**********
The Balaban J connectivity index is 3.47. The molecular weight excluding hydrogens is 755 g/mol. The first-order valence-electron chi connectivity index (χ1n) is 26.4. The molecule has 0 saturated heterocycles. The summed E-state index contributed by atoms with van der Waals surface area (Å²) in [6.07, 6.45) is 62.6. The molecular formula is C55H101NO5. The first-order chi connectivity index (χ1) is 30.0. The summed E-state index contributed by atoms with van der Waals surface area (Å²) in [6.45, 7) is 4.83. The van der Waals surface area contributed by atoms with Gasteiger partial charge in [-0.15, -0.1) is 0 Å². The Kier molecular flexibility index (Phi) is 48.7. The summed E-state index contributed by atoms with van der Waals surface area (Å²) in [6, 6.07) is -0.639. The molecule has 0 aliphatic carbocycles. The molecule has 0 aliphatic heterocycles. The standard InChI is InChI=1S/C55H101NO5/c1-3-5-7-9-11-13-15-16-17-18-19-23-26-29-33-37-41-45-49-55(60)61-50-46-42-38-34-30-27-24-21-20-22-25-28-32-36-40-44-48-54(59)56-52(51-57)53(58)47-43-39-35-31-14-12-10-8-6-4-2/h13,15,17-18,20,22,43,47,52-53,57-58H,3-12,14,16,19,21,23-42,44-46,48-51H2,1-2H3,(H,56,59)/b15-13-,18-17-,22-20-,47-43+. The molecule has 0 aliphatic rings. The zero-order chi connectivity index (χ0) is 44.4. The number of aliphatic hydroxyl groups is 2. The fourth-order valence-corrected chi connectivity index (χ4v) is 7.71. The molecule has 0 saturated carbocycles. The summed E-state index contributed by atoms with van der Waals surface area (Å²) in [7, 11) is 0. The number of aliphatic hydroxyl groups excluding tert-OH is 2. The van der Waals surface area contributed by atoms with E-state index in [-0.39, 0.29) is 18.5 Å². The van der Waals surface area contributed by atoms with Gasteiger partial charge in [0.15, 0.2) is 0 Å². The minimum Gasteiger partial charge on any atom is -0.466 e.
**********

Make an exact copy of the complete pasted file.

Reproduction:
The Balaban J connectivity index is 3.47. The molecular weight excluding hydrogens is 755 g/mol. The first-order valence-electron chi connectivity index (χ1n) is 26.4. The molecule has 0 saturated heterocycles. The summed E-state index contributed by atoms with van der Waals surface area (Å²) in [6.07, 6.45) is 62.6. The molecular formula is C55H101NO5. The first-order chi connectivity index (χ1) is 30.0. The summed E-state index contributed by atoms with van der Waals surface area (Å²) in [6.45, 7) is 4.83. The van der Waals surface area contributed by atoms with Gasteiger partial charge in [-0.15, -0.1) is 0 Å². The Kier molecular flexibility index (Phi) is 48.7. The summed E-state index contributed by atoms with van der Waals surface area (Å²) in [6, 6.07) is -0.639. The molecule has 0 aliphatic carbocycles. The molecule has 0 aliphatic heterocycles. The standard InChI is InChI=1S/C55H101NO5/c1-3-5-7-9-11-13-15-16-17-18-19-23-26-29-33-37-41-45-49-55(60)61-50-46-42-38-34-30-27-24-21-20-22-25-28-32-36-40-44-48-54(59)56-52(51-57)53(58)47-43-39-35-31-14-12-10-8-6-4-2/h13,15,17-18,20,22,43,47,52-53,57-58H,3-12,14,16,19,21,23-42,44-46,48-51H2,1-2H3,(H,56,59)/b15-13-,18-17-,22-20-,47-43+. The molecule has 0 aliphatic rings. The zero-order chi connectivity index (χ0) is 44.4. The number of aliphatic hydroxyl groups is 2. The fourth-order valence-corrected chi connectivity index (χ4v) is 7.71. The molecule has 0 saturated carbocycles. The summed E-state index contributed by atoms with van der Waals surface area (Å²) in [7, 11) is 0. The number of aliphatic hydroxyl groups excluding tert-OH is 2. The van der Waals surface area contributed by atoms with E-state index in [-0.39, 0.29) is 18.5 Å². The van der Waals surface area contributed by atoms with Gasteiger partial charge in [0.15, 0.2) is 0 Å². The minimum Gasteiger partial charge on any atom is -0.466 e.